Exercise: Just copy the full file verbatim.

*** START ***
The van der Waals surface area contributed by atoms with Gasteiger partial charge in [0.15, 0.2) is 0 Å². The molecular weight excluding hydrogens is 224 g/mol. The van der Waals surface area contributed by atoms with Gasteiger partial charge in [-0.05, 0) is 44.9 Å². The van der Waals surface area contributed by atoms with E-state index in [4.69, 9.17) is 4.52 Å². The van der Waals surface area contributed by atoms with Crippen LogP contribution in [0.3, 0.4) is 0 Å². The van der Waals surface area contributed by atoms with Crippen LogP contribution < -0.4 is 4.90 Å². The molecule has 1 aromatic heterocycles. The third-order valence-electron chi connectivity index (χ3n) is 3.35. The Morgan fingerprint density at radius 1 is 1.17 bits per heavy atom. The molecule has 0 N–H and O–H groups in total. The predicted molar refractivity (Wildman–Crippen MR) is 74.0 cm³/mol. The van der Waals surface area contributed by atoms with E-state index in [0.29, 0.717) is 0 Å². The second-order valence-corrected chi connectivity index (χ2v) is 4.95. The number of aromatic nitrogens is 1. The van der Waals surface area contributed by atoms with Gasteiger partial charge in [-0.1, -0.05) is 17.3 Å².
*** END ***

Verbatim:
The van der Waals surface area contributed by atoms with Gasteiger partial charge in [0.15, 0.2) is 0 Å². The molecular weight excluding hydrogens is 224 g/mol. The van der Waals surface area contributed by atoms with Gasteiger partial charge in [-0.05, 0) is 44.9 Å². The van der Waals surface area contributed by atoms with E-state index in [4.69, 9.17) is 4.52 Å². The van der Waals surface area contributed by atoms with Crippen LogP contribution in [0.3, 0.4) is 0 Å². The van der Waals surface area contributed by atoms with Crippen LogP contribution < -0.4 is 4.90 Å². The molecule has 1 aromatic heterocycles. The third-order valence-electron chi connectivity index (χ3n) is 3.35. The Morgan fingerprint density at radius 1 is 1.17 bits per heavy atom. The molecule has 0 N–H and O–H groups in total. The predicted molar refractivity (Wildman–Crippen MR) is 74.0 cm³/mol. The van der Waals surface area contributed by atoms with E-state index in [0.29, 0.717) is 0 Å². The second-order valence-corrected chi connectivity index (χ2v) is 4.95. The number of aromatic nitrogens is 1. The van der Waals surface area contributed by atoms with Gasteiger partial charge in [-0.1, -0.05) is 17.3 Å².